A PIZZA STORY

It’s hard to find a good food story. It’s not that people aren’t writing about food – there are plenty of reviewers, bloggers, tweeters, posters, and assorted other characters (myself included) chiming in with their take on the best cuisine. But the stories I want to hear aren’t about the latest trends or the craziest concoctions; they’re about the soul of the restaurant.

I’m a food guy – I love the history of food, talking about food, cooking food and playing with my food. I like hearing how a place was started. What inspired the chef or restaurateur to build the place? What should I expect when I take a look at the menu? Are there any themes or core food beliefs that guide the place? I know that décor is an important consideration for any restaurant, but the carpet and the ceiling should be a side note, not the main event. (In fact, I’ve been told that there are only two people who look at ceilings: architects and prostitutes!) So let’s stick to food talk shall we?

On that note, let’s talk Centro. We’ve been hard at work there for the past 11 years, so these stories might give you flashbacks. But for those of you who are unfamiliar with the place (I’m always surprised with how many there still are), maybe it will give you some insight into the soul of the place.

Like all of my restaurants, Cento was around long before it actually opened – it was a place I dreamed about opening since I was just getting started in the restaurant business. My childhood was filled with Italian accents and fresh food made with ingredients from the backyard garden. In a time when supermarkets were hawking packaged, frozen and canned foods, I was eating fresh pasta. These dining experiences created the core of what I wanted Centro to be.

I wanted Centro to feature a wood fired grill. Although it’s a very difficult way to cook, wood fired grilling offers a flavor and quality you can’t find anywhere else. I wanted to cook with as many fresh ingredients and local products as I could. But most of all, I wanted pizza.

As many of you know, I adore central Iowa’s pizza scene. I have often said that if we were going to do a NCAA bracket-style tournament of pizza, I would have no fewer than 12 number one seeds. But I wanted Centro’s pizza to be completely different than any of the other great pizza joints around town.

The challenge was creating a unique world-class pizza that could stand the test of time while also appealing to what we Midwesterners have come to expect in a pizza. This to me left two choices: Vera Pizza Napoletana style or New York Style (which were inspired by those same Italian Napelotana pies).

To make this style of pizza, I recalled those old broken down brick ovens from ancient Italian ruins and the modern equivalents (like the backyard wood-fired brick ovens from my grandmother’s house as well as the original South Union Bakery). We’d used these in the past to recreate pretty good Naples-style pizzas, but I wondered if softer dough, minimalist approach and knife-and-fork approach would be a problem.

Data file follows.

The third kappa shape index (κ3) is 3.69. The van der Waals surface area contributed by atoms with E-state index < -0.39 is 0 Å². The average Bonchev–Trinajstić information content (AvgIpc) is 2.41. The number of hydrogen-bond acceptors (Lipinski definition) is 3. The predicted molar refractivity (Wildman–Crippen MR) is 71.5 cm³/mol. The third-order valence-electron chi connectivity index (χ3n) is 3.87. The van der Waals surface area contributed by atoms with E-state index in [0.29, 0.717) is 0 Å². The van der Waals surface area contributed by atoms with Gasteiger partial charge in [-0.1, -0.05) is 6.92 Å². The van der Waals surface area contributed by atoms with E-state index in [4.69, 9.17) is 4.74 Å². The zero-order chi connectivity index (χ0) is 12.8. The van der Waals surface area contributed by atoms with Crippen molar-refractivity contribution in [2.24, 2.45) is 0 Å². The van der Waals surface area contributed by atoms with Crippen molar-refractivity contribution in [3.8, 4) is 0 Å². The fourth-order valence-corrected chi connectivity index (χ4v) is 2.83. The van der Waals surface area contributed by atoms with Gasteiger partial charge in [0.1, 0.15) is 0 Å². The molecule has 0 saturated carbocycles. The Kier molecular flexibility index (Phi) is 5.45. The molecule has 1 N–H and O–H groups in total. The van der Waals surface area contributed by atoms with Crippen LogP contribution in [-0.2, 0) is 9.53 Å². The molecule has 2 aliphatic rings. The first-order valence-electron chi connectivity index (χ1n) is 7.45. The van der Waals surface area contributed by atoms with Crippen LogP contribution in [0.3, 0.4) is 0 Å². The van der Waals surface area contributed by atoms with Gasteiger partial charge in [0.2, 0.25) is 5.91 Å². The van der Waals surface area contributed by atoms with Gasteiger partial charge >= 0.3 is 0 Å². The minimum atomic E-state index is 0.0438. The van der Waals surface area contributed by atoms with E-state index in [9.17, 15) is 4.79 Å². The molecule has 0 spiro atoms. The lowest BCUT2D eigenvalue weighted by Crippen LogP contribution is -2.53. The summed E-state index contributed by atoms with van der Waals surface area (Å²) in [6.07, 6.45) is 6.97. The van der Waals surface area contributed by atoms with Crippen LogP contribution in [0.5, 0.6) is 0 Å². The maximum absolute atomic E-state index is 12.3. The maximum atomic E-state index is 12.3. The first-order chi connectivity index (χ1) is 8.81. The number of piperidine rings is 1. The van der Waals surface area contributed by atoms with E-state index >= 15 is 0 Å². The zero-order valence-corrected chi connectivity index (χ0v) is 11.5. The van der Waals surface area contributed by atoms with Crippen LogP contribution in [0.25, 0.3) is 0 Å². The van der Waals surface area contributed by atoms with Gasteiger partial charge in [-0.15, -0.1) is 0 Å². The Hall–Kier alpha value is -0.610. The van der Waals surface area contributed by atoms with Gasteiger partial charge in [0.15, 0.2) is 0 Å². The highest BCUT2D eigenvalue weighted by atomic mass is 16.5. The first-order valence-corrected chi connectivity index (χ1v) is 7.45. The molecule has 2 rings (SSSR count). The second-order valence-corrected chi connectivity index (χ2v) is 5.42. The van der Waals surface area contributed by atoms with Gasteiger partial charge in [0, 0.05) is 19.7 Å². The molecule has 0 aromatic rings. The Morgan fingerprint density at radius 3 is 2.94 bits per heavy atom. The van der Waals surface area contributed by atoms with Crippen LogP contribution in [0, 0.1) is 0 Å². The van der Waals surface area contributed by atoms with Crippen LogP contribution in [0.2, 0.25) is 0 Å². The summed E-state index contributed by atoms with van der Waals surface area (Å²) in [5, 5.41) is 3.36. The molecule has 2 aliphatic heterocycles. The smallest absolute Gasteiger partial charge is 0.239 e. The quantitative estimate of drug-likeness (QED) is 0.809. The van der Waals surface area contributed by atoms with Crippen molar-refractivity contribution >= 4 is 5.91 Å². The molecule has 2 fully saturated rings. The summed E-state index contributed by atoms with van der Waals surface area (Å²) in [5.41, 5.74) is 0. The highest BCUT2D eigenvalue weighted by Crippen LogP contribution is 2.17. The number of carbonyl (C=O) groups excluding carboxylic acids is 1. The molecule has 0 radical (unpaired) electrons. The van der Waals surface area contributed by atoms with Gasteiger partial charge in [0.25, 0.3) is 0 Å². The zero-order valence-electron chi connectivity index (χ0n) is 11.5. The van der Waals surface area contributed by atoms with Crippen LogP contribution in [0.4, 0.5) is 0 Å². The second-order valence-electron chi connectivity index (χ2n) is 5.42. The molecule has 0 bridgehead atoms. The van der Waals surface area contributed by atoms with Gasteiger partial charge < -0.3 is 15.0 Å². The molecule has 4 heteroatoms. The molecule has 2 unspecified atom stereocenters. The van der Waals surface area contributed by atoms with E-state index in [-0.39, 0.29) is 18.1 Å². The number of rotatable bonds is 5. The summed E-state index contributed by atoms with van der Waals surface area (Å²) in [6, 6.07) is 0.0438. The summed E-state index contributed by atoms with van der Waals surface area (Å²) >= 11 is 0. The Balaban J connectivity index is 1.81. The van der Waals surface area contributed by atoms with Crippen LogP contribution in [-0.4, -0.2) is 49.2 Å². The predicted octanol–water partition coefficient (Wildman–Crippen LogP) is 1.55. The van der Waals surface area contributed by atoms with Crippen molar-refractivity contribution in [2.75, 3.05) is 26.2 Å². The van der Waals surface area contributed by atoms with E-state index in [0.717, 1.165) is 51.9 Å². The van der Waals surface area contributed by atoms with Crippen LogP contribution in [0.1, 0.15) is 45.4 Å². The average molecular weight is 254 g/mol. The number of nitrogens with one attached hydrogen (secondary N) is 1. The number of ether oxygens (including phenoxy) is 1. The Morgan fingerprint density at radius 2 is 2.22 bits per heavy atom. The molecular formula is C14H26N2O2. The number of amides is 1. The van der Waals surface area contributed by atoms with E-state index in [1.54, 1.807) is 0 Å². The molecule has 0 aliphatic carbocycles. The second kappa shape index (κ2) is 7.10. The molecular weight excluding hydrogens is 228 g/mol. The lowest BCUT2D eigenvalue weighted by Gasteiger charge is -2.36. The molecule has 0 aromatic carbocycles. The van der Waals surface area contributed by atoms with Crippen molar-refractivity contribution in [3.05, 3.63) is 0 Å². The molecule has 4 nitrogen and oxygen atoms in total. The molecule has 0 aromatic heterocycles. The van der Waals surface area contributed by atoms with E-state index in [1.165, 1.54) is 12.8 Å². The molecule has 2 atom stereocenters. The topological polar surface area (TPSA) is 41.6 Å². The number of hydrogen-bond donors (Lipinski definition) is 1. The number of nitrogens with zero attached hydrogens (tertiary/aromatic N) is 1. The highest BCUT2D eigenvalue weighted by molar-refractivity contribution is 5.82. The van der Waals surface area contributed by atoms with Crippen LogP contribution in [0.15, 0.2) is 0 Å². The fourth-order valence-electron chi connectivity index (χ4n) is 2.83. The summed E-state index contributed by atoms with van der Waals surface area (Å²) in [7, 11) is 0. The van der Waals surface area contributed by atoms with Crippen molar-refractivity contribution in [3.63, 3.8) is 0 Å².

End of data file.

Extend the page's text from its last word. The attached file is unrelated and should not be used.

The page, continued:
So to help guide my decision, I established a list of my primary pizza principles:

1. Details. People would have to drive by other pizza places to get to Centro, so we had to be unique while also getting all the details right. Everything came down to nailing a few key techniques and quality ingredients for a world-class pizza. If I could not make a pizza that could stand alone as plain cheese or Margherita pizza, then it’s not worth making at all.

2. Cooking method. I decided against wood and went with coal (not an easy task to find someone to build a coal oven!). I’d been carrying an ad from a pizza magazine for 10 years with the number of a Brooklyn-based coal oven company; although we didn’t use them for Centro, they did help us along on our journey.

3. Crust. Centro’s crust had to stand up to midwestern sensibilities, so I went with a New York style crust rather than Napoletana. For an authentic taste, the crust would be charred with “New York blisters” – burned marks creating a leopard spot-like pattern on the bottom of the pizza.

4. Cheese. I wanted something a bit different than what everyone else was using, so I flew out to New York to source the top-secret mozzarella cheese we use today.

5. Sauce. We focused on specially-selected tomatoes with very simple seasoning. This is not Mom’s Sunday sugo on a pizza (as good as that might be).

 

 

So, there you have it. The five principles that led to Centro’s famous pizza. From here on out, I want to dedicate Mondays as “Pizza Days” and offer you suggestions, simple tips and crazy ideas for your own pizza enjoyment. And if you ever want a good excuse to try out Centro’s take, swing by on Monday nights for half-price pizza and Peroni beer. If you haven’t tried it yet, there is no better time – thanks, and enjoy!